A few years ago, Kim Powell and her husband, Matt, noticed a change in their young daughter. She had been characterized as a ‘difficult child’ but had never been evaluated or sought help for any behavioral needs. She was becoming violent at home and refusing to attend school. Each day seemed to bring on new challenges and struggles for their family. As tension grew, Kim and Matt knew they needed to find help, not only for their older daughter, but also for the rest of their family, including themselves and their other, young daughter.
Making the decision to get help was easy for Kim and Matt. Finding help though became one of their biggest challenges.
At first, they had a social worker friend who connected them with an organization, but they only serviced Allegheny County, and their family resided in Butler County. From there, they began to explore their options with the county. As this was all happening during the height of the pandemic in 2020, there was major shortage in staff among behavior help specialists and it took several months for insurance to review their case. At this point, Kim and Matt were on several waitlists, just hoping to hear back.
At one point during the waiting process, Kim talked with a family friend who suggested she look into family behavioral therapy in addition to individual behavior help specialists.
Kim knew of Pressley Ridge from her job at Huntington Bank. She knew her employer had a relationship with the organization, so she started to make some phone calls. She remembers back to this time saying, “You must be an advocate for your children. There was no one I wouldn’t call to get her the help she needed. At the time, I didn’t realize, but we were looking for help for our whole family.”
“You must be an advocate for your children. There was no one I wouldn’t call to get her the help she needed. At the time, I didn’t realize, but we were looking for help for our whole family.”Kim Powell
Kim was able to get connected with Pressley Ridge—a light in what seemed to be a very dark, long tunnel. From the very beginning, Pressley Ridge’s staff went above and beyond in understanding their family’s needs. They met with case workers to create a plan for their daughter.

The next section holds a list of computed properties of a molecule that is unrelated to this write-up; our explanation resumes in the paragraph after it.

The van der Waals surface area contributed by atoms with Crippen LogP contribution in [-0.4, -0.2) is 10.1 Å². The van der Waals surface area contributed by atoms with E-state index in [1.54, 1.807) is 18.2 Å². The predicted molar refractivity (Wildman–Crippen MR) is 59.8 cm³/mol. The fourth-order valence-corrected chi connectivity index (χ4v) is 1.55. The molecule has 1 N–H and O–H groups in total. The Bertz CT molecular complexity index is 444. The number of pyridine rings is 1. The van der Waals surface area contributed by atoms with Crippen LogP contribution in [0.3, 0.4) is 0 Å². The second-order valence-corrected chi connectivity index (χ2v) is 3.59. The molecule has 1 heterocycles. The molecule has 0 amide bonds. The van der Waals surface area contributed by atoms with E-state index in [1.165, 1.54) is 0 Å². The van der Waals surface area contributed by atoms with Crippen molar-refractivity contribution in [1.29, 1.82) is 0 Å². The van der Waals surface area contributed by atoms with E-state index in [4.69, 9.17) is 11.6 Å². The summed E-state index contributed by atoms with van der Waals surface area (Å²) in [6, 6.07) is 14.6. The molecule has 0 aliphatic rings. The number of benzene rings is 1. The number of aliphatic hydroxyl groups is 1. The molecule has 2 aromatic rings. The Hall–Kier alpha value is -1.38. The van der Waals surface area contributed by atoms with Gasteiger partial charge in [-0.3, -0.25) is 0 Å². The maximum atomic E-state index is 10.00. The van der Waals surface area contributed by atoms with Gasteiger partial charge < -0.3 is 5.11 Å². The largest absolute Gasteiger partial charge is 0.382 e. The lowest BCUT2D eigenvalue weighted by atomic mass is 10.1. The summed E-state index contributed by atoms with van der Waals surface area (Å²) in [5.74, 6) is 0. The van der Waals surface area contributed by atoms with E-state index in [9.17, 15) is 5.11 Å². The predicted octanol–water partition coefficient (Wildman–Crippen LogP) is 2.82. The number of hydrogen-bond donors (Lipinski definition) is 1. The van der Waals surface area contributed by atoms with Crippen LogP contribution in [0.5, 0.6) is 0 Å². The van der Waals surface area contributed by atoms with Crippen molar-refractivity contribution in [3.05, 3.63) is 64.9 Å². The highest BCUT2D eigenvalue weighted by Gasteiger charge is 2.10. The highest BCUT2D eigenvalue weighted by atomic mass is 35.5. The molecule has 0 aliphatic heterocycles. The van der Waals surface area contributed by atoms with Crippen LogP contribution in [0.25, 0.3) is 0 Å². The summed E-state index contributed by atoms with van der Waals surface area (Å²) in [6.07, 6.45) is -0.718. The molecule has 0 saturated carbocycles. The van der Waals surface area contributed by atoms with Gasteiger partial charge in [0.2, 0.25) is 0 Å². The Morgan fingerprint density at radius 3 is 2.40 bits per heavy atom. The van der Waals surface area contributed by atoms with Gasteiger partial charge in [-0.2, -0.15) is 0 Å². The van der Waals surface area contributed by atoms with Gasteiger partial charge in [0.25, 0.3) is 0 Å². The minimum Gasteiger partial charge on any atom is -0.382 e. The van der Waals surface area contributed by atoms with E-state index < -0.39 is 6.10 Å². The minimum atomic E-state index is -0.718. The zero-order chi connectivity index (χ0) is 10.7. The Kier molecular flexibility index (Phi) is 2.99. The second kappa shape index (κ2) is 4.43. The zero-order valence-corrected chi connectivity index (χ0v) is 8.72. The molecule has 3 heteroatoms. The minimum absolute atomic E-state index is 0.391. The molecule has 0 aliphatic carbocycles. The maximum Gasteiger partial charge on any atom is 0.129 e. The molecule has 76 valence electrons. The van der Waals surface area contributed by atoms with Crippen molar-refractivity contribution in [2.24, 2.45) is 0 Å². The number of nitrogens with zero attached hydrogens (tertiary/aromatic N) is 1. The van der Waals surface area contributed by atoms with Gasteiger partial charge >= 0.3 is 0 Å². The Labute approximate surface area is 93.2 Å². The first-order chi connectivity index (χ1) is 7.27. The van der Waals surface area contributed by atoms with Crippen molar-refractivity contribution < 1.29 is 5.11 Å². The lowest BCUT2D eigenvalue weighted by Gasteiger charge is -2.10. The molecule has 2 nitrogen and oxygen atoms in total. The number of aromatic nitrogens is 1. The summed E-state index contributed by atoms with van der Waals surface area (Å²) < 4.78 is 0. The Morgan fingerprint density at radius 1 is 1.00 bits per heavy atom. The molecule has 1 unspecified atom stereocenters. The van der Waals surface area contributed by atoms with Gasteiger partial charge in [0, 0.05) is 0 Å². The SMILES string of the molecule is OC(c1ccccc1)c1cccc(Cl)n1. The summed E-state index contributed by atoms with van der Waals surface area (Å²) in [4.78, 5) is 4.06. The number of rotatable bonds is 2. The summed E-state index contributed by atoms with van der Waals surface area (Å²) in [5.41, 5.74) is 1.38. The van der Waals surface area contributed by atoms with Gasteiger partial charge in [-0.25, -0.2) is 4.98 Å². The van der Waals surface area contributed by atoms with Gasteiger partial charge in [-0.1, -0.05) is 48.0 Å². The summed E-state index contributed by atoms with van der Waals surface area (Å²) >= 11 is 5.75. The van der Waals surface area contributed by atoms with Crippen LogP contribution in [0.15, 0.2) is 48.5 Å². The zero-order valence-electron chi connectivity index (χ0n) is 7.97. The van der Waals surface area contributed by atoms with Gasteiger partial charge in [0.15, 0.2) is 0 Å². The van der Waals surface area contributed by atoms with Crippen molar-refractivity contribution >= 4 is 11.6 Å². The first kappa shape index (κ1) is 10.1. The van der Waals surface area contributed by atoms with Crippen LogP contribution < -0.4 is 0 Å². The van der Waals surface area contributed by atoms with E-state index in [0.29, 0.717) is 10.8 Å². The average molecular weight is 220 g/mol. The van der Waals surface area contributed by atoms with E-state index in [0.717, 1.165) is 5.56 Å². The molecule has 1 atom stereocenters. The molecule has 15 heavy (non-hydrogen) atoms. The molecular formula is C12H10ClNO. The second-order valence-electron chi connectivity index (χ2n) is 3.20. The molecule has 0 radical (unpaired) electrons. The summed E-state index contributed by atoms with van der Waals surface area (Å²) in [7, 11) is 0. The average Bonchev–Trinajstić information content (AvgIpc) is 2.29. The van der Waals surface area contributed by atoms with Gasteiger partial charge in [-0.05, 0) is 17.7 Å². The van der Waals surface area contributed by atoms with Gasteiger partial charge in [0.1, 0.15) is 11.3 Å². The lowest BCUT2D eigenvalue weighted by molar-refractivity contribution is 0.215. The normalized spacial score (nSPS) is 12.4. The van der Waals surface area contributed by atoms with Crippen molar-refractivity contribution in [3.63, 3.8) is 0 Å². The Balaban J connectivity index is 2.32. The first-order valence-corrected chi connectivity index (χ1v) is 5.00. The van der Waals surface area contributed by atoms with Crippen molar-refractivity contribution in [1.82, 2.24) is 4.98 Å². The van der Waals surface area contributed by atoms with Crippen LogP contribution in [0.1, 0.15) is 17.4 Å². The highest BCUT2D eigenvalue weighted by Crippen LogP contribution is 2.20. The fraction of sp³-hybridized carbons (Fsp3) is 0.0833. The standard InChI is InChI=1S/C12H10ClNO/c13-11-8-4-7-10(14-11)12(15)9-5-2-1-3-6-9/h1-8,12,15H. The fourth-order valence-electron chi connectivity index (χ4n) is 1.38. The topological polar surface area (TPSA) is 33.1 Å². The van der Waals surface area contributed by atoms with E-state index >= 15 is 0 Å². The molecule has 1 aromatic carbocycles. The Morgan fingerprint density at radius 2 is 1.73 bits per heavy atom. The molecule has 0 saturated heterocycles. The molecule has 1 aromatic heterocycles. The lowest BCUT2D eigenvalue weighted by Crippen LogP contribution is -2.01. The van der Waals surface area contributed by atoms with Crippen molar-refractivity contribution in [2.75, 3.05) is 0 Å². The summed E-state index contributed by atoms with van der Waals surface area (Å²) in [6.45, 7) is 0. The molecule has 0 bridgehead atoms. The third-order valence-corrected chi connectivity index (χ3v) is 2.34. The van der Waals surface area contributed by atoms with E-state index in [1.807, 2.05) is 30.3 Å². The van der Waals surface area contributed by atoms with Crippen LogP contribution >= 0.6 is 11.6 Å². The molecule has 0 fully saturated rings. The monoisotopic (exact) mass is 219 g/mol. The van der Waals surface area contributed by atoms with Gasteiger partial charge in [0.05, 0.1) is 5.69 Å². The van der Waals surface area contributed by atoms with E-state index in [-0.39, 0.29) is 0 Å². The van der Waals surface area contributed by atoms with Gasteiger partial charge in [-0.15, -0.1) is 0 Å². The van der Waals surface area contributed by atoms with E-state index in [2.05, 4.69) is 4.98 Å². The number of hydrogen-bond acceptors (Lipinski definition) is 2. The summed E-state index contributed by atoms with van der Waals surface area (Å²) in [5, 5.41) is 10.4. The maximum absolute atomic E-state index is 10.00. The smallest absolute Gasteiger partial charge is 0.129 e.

Kim and Matt were very open about the current state of their family and what their family’s goals were. The Pressley Ridge staff listened to their concerns and created a plan around their family’s needs, specifically around their daughter’s oppositional defiant disorder (ODD), ensuring they’d see success if they all worked together to implement the plan they put together. Kim and Matt had to look within themselves and make a conscious effort to remain consistent throughout the process. That meant shifting years of polarizing parenting styles to come together as a strong family unit for their daughters.
“We knew it was going to be difficult, but the case workers at Pressley Ridge prepared us completely, and we were all in.”
From the first visit, Kim saw a difference in her daughter. She knew the level of support provided by Pressley Ridge was unlike anything else they’d tried in the past. On the first day of care, her case workers stayed at their home until 9 PM, and even once they left for the night, Kim was able to call them with questions.
Pressley Ridge’s care for their daughter was the spark that changed everything for Kim, Matt, and their entire family. Their daughter began to work, willingly, with a therapist at school, and continues to see major strides in managing her ODD. With the help of Pressley Ridge, Kim and Matt were able to get their family back on track, saying, “when I say family therapy, I mean they helped each member of our family, as well as the whole dynamic of our family.” Even when their daughter moved on to treatment at school and through other venues, Kim and Matt continued to work with Pressley Ridge.
Kim and Matt are so thankful for the support they received from Pressley Ridge. Making the decision to get help is sometimes the hardest step, but then running in to challenges with finding help can be just a as big of an obstacle.